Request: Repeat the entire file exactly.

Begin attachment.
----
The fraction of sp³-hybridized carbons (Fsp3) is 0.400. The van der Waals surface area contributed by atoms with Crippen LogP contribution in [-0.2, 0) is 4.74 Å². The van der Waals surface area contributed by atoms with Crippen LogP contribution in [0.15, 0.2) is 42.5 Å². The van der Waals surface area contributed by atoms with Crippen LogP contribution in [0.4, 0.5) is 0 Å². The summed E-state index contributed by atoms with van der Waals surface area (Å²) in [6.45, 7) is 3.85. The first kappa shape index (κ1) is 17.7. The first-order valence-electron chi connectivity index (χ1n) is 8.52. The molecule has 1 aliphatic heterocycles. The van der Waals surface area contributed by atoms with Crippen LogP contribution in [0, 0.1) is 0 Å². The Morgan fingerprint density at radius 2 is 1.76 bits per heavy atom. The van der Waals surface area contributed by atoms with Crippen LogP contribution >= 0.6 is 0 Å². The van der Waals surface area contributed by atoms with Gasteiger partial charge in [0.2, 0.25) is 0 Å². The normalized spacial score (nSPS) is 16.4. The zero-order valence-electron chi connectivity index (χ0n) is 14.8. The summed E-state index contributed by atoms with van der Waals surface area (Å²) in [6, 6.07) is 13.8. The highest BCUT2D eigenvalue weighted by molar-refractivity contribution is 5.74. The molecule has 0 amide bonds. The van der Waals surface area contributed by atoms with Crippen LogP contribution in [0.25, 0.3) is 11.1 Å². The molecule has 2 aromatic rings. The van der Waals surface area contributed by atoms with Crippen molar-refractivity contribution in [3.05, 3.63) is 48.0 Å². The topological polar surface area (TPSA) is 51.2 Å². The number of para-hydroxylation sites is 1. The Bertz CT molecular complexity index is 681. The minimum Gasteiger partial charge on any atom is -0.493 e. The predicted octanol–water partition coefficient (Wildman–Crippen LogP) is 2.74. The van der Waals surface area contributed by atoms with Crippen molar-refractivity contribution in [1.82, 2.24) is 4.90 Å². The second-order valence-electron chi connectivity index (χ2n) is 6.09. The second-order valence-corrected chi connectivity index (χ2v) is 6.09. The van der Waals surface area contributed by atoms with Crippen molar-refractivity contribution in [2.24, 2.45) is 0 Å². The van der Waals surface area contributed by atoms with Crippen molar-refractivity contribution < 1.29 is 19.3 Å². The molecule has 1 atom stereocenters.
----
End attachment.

The fraction of sp³-hybridized carbons (Fsp3) is 0.400. The van der Waals surface area contributed by atoms with Crippen LogP contribution in [-0.2, 0) is 4.74 Å². The van der Waals surface area contributed by atoms with Crippen LogP contribution in [0.15, 0.2) is 42.5 Å². The van der Waals surface area contributed by atoms with Crippen LogP contribution in [0.4, 0.5) is 0 Å². The summed E-state index contributed by atoms with van der Waals surface area (Å²) in [6.45, 7) is 3.85. The first kappa shape index (κ1) is 17.7. The first-order valence-electron chi connectivity index (χ1n) is 8.52. The molecule has 1 aliphatic heterocycles. The van der Waals surface area contributed by atoms with Crippen LogP contribution in [0, 0.1) is 0 Å². The Morgan fingerprint density at radius 2 is 1.76 bits per heavy atom. The van der Waals surface area contributed by atoms with Crippen LogP contribution >= 0.6 is 0 Å². The van der Waals surface area contributed by atoms with Gasteiger partial charge in [0.2, 0.25) is 0 Å². The normalized spacial score (nSPS) is 16.4. The zero-order valence-electron chi connectivity index (χ0n) is 14.8. The summed E-state index contributed by atoms with van der Waals surface area (Å²) in [6, 6.07) is 13.8. The highest BCUT2D eigenvalue weighted by molar-refractivity contribution is 5.74. The molecule has 0 amide bonds. The van der Waals surface area contributed by atoms with Crippen LogP contribution in [0.25, 0.3) is 11.1 Å². The molecule has 2 aromatic rings. The van der Waals surface area contributed by atoms with Crippen molar-refractivity contribution in [3.05, 3.63) is 48.0 Å². The topological polar surface area (TPSA) is 51.2 Å². The number of para-hydroxylation sites is 1. The Bertz CT molecular complexity index is 681. The minimum Gasteiger partial charge on any atom is -0.493 e. The predicted octanol–water partition coefficient (Wildman–Crippen LogP) is 2.74. The van der Waals surface area contributed by atoms with Crippen molar-refractivity contribution in [1.82, 2.24) is 4.90 Å². The second-order valence-electron chi connectivity index (χ2n) is 6.09. The second-order valence-corrected chi connectivity index (χ2v) is 6.09. The van der Waals surface area contributed by atoms with Crippen molar-refractivity contribution in [2.24, 2.45) is 0 Å². The van der Waals surface area contributed by atoms with Crippen molar-refractivity contribution < 1.29 is 19.3 Å². The molecule has 1 atom stereocenters.